Above: Photograph by Thorne Anderson.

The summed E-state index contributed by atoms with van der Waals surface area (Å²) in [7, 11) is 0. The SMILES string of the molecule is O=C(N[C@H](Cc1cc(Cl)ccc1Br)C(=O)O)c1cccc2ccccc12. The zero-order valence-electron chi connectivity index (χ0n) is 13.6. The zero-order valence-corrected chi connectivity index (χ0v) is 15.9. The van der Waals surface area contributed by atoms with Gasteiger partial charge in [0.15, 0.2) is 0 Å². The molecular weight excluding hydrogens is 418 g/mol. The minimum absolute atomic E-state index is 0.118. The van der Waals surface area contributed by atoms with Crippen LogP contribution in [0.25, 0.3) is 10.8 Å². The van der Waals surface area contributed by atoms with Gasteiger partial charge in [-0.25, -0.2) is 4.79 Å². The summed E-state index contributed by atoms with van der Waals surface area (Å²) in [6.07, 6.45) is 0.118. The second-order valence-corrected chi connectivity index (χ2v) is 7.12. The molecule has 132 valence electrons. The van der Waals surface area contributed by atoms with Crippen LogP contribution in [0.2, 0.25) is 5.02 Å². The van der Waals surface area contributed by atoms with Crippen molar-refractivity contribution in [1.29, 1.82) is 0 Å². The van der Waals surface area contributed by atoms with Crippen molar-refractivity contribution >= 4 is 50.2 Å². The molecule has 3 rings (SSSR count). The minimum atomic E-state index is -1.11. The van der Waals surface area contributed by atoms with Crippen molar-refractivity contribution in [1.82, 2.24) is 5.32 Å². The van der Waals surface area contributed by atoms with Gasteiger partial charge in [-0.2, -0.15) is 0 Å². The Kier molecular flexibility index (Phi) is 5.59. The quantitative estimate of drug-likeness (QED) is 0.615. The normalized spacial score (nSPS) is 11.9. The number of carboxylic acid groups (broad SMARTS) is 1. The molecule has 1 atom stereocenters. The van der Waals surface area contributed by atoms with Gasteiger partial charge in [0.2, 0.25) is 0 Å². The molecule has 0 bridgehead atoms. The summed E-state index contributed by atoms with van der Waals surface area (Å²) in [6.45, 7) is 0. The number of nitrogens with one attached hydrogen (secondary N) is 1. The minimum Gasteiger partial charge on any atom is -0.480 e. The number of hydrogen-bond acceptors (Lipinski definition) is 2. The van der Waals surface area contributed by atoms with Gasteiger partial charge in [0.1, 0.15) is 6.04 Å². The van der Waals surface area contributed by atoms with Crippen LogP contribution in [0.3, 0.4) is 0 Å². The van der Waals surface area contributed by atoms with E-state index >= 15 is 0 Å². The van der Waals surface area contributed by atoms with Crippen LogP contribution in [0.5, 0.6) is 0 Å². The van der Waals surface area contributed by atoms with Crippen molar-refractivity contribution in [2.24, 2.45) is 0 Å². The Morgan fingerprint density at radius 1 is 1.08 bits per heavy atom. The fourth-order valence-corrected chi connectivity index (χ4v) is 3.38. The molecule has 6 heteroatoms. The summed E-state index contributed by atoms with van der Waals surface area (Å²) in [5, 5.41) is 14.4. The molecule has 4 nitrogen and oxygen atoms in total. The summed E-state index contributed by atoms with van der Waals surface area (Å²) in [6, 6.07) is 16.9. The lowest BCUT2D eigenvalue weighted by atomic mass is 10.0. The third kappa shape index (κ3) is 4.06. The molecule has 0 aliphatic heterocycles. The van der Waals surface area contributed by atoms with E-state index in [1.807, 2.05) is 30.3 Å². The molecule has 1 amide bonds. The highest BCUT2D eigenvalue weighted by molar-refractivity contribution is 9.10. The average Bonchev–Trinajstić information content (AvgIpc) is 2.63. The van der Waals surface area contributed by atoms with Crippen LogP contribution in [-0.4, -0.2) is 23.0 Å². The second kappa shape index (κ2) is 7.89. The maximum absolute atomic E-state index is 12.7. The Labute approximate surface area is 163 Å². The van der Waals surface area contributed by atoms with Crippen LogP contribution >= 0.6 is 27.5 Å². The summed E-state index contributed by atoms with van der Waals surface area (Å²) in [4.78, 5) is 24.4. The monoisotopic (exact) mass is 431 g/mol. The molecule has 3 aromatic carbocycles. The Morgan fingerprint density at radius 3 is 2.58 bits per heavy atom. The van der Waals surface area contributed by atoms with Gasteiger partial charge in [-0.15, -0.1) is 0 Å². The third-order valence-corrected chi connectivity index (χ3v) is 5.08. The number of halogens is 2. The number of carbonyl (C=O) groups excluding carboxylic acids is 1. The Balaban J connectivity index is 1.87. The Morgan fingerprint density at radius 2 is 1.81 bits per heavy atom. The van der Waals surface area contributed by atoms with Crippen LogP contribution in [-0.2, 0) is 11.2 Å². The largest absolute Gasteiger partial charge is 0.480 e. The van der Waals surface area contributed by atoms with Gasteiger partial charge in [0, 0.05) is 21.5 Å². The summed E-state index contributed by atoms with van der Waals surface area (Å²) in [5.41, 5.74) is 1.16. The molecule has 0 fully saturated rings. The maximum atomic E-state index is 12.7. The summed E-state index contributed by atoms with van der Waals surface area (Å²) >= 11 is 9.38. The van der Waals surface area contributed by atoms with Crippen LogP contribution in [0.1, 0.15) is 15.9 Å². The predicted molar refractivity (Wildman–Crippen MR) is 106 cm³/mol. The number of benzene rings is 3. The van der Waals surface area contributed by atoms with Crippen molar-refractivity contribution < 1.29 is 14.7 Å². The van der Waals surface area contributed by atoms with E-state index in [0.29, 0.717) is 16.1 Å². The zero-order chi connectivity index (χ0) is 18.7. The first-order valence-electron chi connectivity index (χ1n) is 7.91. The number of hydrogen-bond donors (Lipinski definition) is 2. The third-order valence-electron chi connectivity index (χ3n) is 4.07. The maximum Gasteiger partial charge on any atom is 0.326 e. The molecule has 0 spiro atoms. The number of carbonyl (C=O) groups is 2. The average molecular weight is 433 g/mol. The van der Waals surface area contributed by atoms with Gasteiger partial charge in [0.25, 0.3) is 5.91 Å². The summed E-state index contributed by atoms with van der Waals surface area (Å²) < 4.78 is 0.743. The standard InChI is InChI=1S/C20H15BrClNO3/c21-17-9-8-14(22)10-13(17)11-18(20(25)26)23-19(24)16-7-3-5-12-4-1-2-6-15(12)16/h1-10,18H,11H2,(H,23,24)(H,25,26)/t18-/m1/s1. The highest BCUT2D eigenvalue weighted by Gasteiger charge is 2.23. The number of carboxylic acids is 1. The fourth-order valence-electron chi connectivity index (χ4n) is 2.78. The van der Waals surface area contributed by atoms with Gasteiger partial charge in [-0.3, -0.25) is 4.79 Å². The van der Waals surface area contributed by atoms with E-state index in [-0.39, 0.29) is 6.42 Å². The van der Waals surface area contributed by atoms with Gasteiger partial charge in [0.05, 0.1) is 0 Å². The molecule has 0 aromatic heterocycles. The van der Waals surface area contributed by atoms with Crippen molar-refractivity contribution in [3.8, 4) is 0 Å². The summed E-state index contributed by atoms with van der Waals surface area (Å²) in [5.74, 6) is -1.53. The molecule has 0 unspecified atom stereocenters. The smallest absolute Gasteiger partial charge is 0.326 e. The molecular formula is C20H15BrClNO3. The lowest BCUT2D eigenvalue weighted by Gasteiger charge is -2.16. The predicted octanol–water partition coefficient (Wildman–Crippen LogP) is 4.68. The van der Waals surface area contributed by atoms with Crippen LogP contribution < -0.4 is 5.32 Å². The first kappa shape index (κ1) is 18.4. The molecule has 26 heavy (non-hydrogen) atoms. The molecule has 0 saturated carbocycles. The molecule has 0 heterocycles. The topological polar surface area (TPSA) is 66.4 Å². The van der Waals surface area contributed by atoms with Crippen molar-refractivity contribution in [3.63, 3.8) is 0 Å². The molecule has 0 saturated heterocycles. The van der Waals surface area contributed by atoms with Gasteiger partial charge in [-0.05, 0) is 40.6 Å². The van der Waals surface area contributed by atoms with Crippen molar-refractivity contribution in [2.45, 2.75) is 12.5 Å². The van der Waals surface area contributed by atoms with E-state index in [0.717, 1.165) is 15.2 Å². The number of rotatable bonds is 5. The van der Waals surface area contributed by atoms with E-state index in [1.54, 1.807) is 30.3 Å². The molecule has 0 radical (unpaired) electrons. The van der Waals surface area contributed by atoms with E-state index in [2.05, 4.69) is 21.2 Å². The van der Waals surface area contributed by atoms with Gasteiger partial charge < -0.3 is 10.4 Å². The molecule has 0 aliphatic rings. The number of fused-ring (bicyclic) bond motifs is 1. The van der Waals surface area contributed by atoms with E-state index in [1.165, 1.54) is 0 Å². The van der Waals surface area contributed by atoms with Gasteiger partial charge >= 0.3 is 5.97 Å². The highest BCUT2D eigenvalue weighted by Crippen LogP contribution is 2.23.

The de Young museum is presenting an exhibition of images by two “unembedded” US photographers, Thorne Anderson and Kael Alford. Ten years ago– a month after the largest anti-war demonstrations in human history– the US began its invasion of Iraq with a massive arial bombardment (“Shock and Awe”). For years afterwards thousands upon thousands of Iraqis– the overwhelming majority of them civilians– were displaced, wounded, orphaned, widowed, dispossessed, and killed. Iraqi society fractured. Its economy was restructured according to neoliberal policies. The latter included not only plans by the Coalition Provisional Authority (CPA) to privatize all state-owned enterprises (SOEs) but to retain Saddam Hussein’s prohibition of labor unions. (For a fuller account of the policies implemented and how these efforts played out see, for example, Naomi Klein’s The Shock Doctrine and Caitlin Fitzgerald’s “Reassessing Neoliberal Economic Reform in Post Conflict Societies: Operation Iraqi Freedom“). Anderson and Alford took their photographs– in the words of Alford– “to explore the relationships between public policy objectives and their real world execution and to consider the legacies of human grief, anger, mistrust and dismay that surely follow violent conflict.”